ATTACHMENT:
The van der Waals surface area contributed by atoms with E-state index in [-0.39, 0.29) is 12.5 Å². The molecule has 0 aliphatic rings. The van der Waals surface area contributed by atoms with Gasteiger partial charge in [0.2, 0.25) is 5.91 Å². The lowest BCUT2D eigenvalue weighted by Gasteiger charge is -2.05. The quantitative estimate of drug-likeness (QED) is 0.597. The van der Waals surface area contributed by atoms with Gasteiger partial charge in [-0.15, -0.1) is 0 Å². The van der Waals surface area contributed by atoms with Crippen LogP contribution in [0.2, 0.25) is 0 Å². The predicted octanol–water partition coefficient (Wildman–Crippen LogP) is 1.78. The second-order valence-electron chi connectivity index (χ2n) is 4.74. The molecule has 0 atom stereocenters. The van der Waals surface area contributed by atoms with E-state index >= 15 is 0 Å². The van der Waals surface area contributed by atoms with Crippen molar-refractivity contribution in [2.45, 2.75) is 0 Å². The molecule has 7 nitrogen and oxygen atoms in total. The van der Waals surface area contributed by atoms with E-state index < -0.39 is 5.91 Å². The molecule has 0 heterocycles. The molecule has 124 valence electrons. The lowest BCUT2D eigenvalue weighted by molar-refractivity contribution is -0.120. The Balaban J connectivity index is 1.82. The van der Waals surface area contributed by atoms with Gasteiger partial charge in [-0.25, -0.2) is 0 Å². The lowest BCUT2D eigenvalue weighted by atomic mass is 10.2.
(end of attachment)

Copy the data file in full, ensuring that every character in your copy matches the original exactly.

The van der Waals surface area contributed by atoms with E-state index in [-0.39, 0.29) is 12.5 Å². The molecule has 0 aliphatic rings. The van der Waals surface area contributed by atoms with Gasteiger partial charge in [0.2, 0.25) is 5.91 Å². The lowest BCUT2D eigenvalue weighted by Gasteiger charge is -2.05. The quantitative estimate of drug-likeness (QED) is 0.597. The van der Waals surface area contributed by atoms with Gasteiger partial charge in [-0.15, -0.1) is 0 Å². The van der Waals surface area contributed by atoms with Crippen LogP contribution in [0.2, 0.25) is 0 Å². The predicted octanol–water partition coefficient (Wildman–Crippen LogP) is 1.78. The second-order valence-electron chi connectivity index (χ2n) is 4.74. The molecule has 0 atom stereocenters. The van der Waals surface area contributed by atoms with E-state index >= 15 is 0 Å². The van der Waals surface area contributed by atoms with Crippen molar-refractivity contribution in [2.45, 2.75) is 0 Å². The molecule has 7 nitrogen and oxygen atoms in total. The van der Waals surface area contributed by atoms with E-state index < -0.39 is 5.91 Å². The molecule has 0 heterocycles. The molecule has 124 valence electrons. The lowest BCUT2D eigenvalue weighted by molar-refractivity contribution is -0.120. The Balaban J connectivity index is 1.82. The van der Waals surface area contributed by atoms with Gasteiger partial charge in [-0.25, -0.2) is 0 Å². The lowest BCUT2D eigenvalue weighted by atomic mass is 10.2.